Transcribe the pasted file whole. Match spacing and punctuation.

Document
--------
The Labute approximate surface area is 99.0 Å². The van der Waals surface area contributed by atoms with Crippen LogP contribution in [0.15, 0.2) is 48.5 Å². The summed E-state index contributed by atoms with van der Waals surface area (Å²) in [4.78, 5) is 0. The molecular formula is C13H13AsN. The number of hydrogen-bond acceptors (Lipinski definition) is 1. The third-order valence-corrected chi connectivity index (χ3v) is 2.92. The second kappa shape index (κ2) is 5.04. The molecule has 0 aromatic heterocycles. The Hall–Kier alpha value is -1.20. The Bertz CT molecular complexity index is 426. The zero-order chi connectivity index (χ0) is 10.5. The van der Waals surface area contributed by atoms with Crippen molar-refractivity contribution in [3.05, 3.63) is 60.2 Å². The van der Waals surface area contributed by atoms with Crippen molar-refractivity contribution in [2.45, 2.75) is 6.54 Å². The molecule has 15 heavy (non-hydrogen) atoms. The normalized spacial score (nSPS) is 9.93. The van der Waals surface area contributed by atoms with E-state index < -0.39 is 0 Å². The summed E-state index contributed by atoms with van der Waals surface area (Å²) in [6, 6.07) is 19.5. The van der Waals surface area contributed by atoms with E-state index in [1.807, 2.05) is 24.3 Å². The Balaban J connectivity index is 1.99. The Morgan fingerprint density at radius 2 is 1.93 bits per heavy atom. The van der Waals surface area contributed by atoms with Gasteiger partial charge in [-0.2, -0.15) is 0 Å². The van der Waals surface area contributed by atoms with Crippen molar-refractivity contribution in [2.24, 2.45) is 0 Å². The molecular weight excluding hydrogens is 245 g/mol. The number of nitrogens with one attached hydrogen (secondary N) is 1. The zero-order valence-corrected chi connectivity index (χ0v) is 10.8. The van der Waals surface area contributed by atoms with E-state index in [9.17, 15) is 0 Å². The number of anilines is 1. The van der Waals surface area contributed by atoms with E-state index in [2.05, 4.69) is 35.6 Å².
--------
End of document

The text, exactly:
The Labute approximate surface area is 99.0 Å². The van der Waals surface area contributed by atoms with Crippen LogP contribution in [0.15, 0.2) is 48.5 Å². The summed E-state index contributed by atoms with van der Waals surface area (Å²) in [4.78, 5) is 0. The molecular formula is C13H13AsN. The number of hydrogen-bond acceptors (Lipinski definition) is 1. The third-order valence-corrected chi connectivity index (χ3v) is 2.92. The second kappa shape index (κ2) is 5.04. The molecule has 0 aromatic heterocycles. The Hall–Kier alpha value is -1.20. The Bertz CT molecular complexity index is 426. The zero-order chi connectivity index (χ0) is 10.5. The van der Waals surface area contributed by atoms with Crippen molar-refractivity contribution in [3.05, 3.63) is 60.2 Å². The van der Waals surface area contributed by atoms with Crippen molar-refractivity contribution in [2.45, 2.75) is 6.54 Å². The molecule has 15 heavy (non-hydrogen) atoms. The normalized spacial score (nSPS) is 9.93. The van der Waals surface area contributed by atoms with E-state index < -0.39 is 0 Å². The summed E-state index contributed by atoms with van der Waals surface area (Å²) in [6, 6.07) is 19.5. The van der Waals surface area contributed by atoms with E-state index in [1.807, 2.05) is 24.3 Å². The Balaban J connectivity index is 1.99. The Morgan fingerprint density at radius 2 is 1.93 bits per heavy atom. The van der Waals surface area contributed by atoms with Gasteiger partial charge in [-0.2, -0.15) is 0 Å². The van der Waals surface area contributed by atoms with Crippen molar-refractivity contribution in [2.24, 2.45) is 0 Å². The molecular weight excluding hydrogens is 245 g/mol. The number of nitrogens with one attached hydrogen (secondary N) is 1. The zero-order valence-corrected chi connectivity index (χ0v) is 10.8. The van der Waals surface area contributed by atoms with E-state index in [9.17, 15) is 0 Å². The number of anilines is 1. The van der Waals surface area contributed by atoms with E-state index in [2.05, 4.69) is 35.6 Å².